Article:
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90
Cones of matrices and setfunctions and 01 optimization
 SIAM JOURNAL ON OPTIMIZATION
, 1991
"... It has been recognized recently that to represent a polyhedron as the projection of a higher dimensional, but simpler, polyhedron, is a powerful tool in polyhedral combinatorics. We develop a general method to construct higherdimensional polyhedra (or, in some cases, convex sets) whose projection a ..."
Abstract

Cited by 262 (7 self)
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It has been recognized recently that to represent a polyhedron as the projection of a higher dimensional, but simpler, polyhedron, is a powerful tool in polyhedral combinatorics. We develop a general method to construct higherdimensional polyhedra (or, in some cases, convex sets) whose projection approximates the convex hull of 01 valued solutions of a system of linear inequalities. An important feature of these approximations is that one can optimize any linear objective function over them in polynomial time. In the special case of the vertex packing polytope, we obtain a sequence of systems of inequalities, such that already the first system includes clique, odd hole, odd antihole, wheel, and orthogonality constraints. In particular, for perfect (and many other) graphs, this first system gives the vertex packing polytope. For various classes of graphs, including tperfect graphs, it follows that the stable set polytope is the projection of a polytope with a polynomial number of facets. We also discuss an extension of the method, which establishes a connection with certain submodular functions and the Möbius function of a lattice.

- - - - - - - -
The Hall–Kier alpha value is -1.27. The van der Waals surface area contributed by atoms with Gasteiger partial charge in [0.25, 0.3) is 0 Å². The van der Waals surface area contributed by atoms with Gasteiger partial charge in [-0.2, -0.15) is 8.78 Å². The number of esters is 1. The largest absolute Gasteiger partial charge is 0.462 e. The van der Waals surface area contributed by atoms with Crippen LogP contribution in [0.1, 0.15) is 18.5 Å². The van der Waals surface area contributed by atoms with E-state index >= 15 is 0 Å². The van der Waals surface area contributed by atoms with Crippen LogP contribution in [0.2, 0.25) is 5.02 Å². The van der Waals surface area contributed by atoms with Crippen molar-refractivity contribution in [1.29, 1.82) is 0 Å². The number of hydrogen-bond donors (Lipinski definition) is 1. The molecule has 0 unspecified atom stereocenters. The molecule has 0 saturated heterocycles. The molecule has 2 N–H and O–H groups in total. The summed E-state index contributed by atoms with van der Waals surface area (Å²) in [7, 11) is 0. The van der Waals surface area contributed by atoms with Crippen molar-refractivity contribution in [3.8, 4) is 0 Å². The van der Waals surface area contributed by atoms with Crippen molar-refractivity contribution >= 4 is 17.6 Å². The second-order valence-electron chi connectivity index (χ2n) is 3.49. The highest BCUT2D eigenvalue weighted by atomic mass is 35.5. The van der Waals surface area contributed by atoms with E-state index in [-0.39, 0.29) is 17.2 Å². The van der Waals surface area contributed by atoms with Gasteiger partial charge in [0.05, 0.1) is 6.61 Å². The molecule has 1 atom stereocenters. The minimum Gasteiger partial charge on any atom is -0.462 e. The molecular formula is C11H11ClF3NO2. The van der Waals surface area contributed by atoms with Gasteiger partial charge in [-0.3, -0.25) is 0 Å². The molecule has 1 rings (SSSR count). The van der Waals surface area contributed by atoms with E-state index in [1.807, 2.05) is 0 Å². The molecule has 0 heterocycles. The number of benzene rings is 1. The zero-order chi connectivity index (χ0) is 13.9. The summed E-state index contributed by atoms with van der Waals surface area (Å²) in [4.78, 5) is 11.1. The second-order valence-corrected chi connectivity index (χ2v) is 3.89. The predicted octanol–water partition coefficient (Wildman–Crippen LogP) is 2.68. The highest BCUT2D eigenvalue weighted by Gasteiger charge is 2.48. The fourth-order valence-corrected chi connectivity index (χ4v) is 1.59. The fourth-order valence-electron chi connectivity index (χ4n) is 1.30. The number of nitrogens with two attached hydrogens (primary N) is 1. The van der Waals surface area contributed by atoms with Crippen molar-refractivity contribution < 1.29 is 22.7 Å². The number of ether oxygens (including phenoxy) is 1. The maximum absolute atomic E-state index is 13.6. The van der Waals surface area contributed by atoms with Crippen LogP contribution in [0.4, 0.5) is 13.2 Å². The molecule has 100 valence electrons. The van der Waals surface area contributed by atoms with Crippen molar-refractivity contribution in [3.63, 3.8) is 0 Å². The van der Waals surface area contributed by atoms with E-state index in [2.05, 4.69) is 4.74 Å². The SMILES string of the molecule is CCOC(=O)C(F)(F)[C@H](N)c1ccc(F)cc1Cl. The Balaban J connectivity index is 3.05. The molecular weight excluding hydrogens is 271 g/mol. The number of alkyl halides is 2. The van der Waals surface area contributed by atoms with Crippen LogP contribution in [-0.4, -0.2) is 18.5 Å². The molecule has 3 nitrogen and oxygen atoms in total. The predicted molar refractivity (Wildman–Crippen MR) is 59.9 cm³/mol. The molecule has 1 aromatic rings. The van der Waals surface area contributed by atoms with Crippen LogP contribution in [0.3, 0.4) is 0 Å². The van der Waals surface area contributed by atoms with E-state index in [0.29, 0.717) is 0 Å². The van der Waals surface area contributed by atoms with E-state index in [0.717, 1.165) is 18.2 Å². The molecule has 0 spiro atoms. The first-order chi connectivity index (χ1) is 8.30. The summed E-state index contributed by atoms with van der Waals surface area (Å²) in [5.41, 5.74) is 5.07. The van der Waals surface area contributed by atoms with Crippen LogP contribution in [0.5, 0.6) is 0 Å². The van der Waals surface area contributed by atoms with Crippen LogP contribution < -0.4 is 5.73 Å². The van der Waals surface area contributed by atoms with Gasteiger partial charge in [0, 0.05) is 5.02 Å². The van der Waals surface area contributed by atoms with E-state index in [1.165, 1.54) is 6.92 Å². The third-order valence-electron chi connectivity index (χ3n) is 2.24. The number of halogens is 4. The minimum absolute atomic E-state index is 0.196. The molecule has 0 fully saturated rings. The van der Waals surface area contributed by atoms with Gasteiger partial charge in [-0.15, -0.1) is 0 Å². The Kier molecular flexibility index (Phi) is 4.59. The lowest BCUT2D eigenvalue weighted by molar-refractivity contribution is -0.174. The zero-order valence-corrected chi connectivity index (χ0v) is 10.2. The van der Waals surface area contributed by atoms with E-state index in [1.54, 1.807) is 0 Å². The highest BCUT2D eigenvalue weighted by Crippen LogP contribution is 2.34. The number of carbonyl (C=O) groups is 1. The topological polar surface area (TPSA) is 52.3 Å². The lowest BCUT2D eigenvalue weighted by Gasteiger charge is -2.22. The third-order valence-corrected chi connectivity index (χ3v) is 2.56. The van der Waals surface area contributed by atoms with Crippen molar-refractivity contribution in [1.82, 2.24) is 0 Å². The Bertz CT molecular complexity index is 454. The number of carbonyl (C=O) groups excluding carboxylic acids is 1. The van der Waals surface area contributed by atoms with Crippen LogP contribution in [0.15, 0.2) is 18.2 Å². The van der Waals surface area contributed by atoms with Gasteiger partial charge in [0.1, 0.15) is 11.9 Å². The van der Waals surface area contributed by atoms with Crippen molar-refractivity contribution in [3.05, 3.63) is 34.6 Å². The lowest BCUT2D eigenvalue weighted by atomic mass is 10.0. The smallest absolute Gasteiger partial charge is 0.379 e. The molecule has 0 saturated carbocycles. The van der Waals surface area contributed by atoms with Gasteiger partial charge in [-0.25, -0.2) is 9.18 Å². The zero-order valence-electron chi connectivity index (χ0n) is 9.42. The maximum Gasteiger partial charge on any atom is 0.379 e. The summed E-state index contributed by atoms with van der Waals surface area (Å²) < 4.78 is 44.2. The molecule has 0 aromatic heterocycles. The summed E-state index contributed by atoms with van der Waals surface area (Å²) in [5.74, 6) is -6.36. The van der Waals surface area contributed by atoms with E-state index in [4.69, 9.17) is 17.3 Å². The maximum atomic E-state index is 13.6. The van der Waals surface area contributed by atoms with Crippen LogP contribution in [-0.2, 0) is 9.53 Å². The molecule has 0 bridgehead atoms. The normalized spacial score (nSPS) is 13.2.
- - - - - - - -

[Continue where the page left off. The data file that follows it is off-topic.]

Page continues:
The Maximum Clique Problem
, 1999
"... Contents 1 Introduction 2 1.1 Notations and Definitions . . . . . . . . . . . . . . . . . . . . . . . . 3 2 Problem Formulations 4 2.1 Integer Programming Formulations . . . . . . . . . . . . . . . . . . . 5 2.2 Continuous Formulations . . . . . . . . . . . . . . . . . . . . . . . . 8 3 Computation ..."
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Cited by 144 (20 self)